Aer Lingus says it's sorry after claims of theft by workers
Aer Lingus has apologised to staff following claims they stole millions of euro worth of goods from the airline, customers and colleagues.
The airline has agreed to make a donation of €25,000 to charity on behalf of staff after a meeting with its group of unions.
Chief executive Stephen Kavanagh and his senior executive team issued an apology and expressed their regret for the hurt and upset caused.
The apology comes after a memo from chief operating officer Mike Rutter informed staff that random security patrols and CCTV monitoring were being rolled out.
He said a bigger investment in security was needed following the loss of "many millions of euro" every year due to stock losses.
The memo also said police and federal law enforcement authorities in the US were called in to investigate a number of "serious issues" in recent months.
Staff were told CCTV cameras are being installed in Terminal Two at Dublin Airport and a security company hired to monitor them in break areas, as well as carts used to store duty free goods.
"Guest property and company stock losses remain at levels significantly above the industry norms despite investment in new technologies and inventory management processes," he said.
Mr Rutter said a small percentage of employees were behaving in an unacceptable way.
In a statement, the airline said a meeting was called to discuss serious concerns arising from an article that appeared in the 'Sunday Independent' last week.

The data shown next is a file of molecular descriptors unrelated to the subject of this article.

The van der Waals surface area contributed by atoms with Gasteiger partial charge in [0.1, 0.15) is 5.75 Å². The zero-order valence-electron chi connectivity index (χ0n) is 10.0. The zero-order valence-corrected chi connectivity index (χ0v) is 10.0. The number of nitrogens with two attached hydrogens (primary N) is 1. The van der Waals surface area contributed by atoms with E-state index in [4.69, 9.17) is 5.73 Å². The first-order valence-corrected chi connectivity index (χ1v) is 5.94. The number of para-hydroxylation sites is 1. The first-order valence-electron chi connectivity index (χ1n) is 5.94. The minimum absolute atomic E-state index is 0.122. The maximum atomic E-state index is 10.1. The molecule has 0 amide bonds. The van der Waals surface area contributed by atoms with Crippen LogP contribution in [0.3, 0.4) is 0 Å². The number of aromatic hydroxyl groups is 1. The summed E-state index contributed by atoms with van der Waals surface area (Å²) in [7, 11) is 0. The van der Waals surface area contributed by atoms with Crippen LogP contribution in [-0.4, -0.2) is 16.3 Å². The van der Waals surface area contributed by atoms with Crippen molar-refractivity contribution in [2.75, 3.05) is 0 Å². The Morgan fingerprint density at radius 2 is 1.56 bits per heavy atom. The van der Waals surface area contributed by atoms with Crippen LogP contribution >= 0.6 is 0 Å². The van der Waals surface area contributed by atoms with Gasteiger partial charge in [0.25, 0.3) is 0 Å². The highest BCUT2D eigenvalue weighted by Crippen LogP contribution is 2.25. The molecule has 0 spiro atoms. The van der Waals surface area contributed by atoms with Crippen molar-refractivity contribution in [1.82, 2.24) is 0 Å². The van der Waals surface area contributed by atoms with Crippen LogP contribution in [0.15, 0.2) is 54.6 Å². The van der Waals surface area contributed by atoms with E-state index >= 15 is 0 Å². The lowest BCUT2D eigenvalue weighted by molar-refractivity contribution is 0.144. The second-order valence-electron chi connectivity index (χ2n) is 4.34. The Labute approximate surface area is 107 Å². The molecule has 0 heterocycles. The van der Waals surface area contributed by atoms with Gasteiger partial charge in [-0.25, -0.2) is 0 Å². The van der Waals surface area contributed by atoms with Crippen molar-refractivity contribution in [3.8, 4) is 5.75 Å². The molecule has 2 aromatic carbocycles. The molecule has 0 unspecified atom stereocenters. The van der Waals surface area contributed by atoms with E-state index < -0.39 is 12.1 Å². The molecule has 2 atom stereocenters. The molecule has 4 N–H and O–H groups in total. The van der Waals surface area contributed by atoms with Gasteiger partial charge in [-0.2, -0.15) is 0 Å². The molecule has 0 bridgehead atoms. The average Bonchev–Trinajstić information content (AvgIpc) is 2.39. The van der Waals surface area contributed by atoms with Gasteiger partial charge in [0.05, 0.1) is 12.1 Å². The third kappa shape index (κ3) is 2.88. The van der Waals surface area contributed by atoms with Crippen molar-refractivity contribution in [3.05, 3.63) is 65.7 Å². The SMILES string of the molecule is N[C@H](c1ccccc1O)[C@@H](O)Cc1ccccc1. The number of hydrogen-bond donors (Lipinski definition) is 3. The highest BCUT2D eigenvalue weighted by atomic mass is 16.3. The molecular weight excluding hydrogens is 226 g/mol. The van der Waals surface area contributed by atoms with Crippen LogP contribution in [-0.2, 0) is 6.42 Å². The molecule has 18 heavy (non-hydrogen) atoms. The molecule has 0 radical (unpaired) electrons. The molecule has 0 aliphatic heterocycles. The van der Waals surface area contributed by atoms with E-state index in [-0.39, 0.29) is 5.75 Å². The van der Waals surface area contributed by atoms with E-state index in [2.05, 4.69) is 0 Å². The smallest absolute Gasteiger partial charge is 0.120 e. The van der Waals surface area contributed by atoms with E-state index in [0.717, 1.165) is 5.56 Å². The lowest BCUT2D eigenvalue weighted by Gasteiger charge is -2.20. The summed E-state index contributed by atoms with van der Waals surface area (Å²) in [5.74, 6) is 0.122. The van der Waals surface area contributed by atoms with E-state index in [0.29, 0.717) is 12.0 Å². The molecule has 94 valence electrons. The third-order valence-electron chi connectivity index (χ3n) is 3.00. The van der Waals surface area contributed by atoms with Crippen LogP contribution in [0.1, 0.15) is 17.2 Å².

"The CEO acknowledged that Aer Lingus workers had been subject to hurtful and demeaning comments over the course of the last week and sincerely regretted the upset that had been caused," said the airline's statement.
It said Mr Kavanagh appreciated and respected the "continued professionalism of colleagues in the delivery of excellent service and their continued hard work and dedication".
"Aer Lingus further committed to working closely with colleagues and its representative trade unions in line with our policies, procedures and processes to address all issues of concern," it said.
"Aer Lingus at all levels throughout the organisation commits to encouraging the highest workplace standards through its policies, processes and communications.
"In the spirit of this statement, Aer Lingus will make a donation on behalf of staff of €25,000 split equally between their chosen charities, Pieta House and Focus Ireland."
During the week, an Aer Lingus spokesperson had stated the level of theft at the airline was "above the industry norms".
She said more serious issues called for the involvement of law enforcement agencies.
The airline believes a "tiny cohort" of staff are involved, but would not specify how many.
"However, we would not be pursuing the issue if the effect was small," she said.